By Charles Giuliano
When he is at his best, few can match Renoir’s charm and popular appeal.
Renoir: the Body, the Senses at the Clark Art Institute, Williamstown, MA, through September 22.
In 2011 The Clark Art Institute deaccessioned Renoir’s Femme cueillant des Fleurs (Woman picking flowers). The rarely exhibited painting was estimated at $19 million.
That reduced to 32 the number of works by Pierre-Auguste Renoir (1841-1919) acquired by Sterling and Francine Clark. Their passion for Renoir would seem to know no bounds. Sterling’s diary entry, however, described a late nude, Seated Bather, as “a great big mushy gelatinous fat woman.” He was not alone in that response.
On every level the museum that the Clarks founded is among the most beloved and richly endowed of America’s mid-sized regional museums. It is particularly admired for its depth in Renoir.
Now, a century since the artist’s death, in collaboration with the Kimbell Art Museum in Fort Worth, the Clark is presenting Renoir: the Body, the Senses. The scholarly show of 75 works includes paintings, drawings, and sculptures — by Renoir and artists who influenced him as well as modernists who were influenced by him.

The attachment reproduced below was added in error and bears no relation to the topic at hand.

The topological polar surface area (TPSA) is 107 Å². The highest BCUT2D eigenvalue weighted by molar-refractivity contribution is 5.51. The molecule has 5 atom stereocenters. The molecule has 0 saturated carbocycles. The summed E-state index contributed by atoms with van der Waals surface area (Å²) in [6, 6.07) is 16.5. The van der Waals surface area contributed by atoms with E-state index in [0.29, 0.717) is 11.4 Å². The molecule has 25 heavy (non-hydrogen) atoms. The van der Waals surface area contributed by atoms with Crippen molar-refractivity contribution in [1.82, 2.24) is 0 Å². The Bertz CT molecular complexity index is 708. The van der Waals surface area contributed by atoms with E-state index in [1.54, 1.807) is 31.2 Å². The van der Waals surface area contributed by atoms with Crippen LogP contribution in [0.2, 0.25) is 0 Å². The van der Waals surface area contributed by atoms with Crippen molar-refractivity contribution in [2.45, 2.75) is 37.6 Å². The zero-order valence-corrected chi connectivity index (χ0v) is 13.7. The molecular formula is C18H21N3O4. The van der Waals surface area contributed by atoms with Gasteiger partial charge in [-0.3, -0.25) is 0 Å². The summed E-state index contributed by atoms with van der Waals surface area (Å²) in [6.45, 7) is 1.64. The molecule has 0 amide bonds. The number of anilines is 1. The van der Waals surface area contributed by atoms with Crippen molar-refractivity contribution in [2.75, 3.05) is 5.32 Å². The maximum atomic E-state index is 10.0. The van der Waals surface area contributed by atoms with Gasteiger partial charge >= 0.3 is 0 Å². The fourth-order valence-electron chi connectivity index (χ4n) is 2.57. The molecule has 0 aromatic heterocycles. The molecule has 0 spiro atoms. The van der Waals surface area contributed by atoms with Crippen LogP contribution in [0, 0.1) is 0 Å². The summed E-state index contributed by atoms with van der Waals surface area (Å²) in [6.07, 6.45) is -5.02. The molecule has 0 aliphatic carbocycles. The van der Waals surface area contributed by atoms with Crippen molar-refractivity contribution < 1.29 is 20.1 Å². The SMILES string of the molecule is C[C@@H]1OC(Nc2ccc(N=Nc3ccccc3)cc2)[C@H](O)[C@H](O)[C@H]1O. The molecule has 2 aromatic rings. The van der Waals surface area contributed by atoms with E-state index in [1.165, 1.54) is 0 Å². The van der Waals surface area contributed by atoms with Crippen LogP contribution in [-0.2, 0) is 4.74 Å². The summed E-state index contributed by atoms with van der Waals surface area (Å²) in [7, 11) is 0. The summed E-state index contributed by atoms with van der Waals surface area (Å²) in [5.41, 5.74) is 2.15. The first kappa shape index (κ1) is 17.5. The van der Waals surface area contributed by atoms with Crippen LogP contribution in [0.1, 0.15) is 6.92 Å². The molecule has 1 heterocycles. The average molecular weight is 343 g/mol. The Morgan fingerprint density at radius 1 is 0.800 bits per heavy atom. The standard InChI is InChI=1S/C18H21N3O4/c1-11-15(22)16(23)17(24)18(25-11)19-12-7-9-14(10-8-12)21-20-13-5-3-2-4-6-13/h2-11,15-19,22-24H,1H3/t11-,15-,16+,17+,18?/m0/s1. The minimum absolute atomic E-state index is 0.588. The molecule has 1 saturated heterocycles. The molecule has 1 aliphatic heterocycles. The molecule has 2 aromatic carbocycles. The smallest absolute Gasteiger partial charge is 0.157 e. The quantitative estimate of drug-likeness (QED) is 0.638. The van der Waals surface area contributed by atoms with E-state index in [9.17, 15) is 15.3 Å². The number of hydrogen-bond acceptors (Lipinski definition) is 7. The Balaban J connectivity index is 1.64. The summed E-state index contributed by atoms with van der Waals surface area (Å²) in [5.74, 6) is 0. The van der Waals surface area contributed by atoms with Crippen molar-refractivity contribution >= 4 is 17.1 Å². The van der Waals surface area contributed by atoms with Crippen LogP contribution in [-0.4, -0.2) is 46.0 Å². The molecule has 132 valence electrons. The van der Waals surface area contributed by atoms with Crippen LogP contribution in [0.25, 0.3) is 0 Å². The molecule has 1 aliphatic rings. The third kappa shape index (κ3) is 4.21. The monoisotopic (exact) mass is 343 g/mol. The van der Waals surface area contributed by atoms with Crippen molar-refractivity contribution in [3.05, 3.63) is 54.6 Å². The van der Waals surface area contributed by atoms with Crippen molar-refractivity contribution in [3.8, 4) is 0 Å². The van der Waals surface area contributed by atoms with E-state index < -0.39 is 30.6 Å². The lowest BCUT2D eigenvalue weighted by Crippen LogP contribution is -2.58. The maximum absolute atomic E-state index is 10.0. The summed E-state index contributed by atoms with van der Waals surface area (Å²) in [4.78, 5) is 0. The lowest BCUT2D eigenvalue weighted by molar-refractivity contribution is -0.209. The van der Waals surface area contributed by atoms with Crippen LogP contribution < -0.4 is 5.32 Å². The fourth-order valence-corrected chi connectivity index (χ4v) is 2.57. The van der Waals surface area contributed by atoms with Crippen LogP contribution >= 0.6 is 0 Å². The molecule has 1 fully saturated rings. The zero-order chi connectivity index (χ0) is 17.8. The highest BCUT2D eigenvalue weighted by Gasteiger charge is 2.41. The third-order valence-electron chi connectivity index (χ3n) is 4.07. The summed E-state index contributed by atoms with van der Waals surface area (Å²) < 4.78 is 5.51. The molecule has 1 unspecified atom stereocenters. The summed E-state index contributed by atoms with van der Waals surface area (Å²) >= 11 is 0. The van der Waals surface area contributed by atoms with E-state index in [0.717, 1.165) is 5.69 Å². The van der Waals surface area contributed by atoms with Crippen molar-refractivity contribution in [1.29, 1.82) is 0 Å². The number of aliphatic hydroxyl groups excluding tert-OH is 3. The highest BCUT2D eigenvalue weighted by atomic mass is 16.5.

A tour of the moderately scaled exhibition generates a roller coaster of mixed emotions. There is unbridled joy in viewing familiar favorites; here and there pop up intriguing surprises. But there is also utter dismay. There is a gallery of late, grotesque, and bloated odalisques.
Large scaled sculptures, collaborations with Richard Gunio, represent a challenging encounter. Previously, we had seen only a few small Renoir bronzes. Further confusion in this exhibition comes with the inclusion of The Three Nymphs by Aristide Maillol. The large group in lead was too similar to ersatz sculptures by Renoir, which were more Gunio than Renoir. Today Gunio is remembered as an obscure Spanish artist who was a technician who worked with Renoir, Maillol, and other artists. Initially presented as sculptures by Renoir, Gunio later insisted on taking credit for them.
The most hideous work in the show is Two Reclining Nudes, 1968, by Pablo Picasso. If the point of the curators was to demonstrate the influence of Renoir, why include such a late painting? Picasso’s 1905 Nude Combing Her Hair features a frequent subject for Renoir — it provides a better comparison.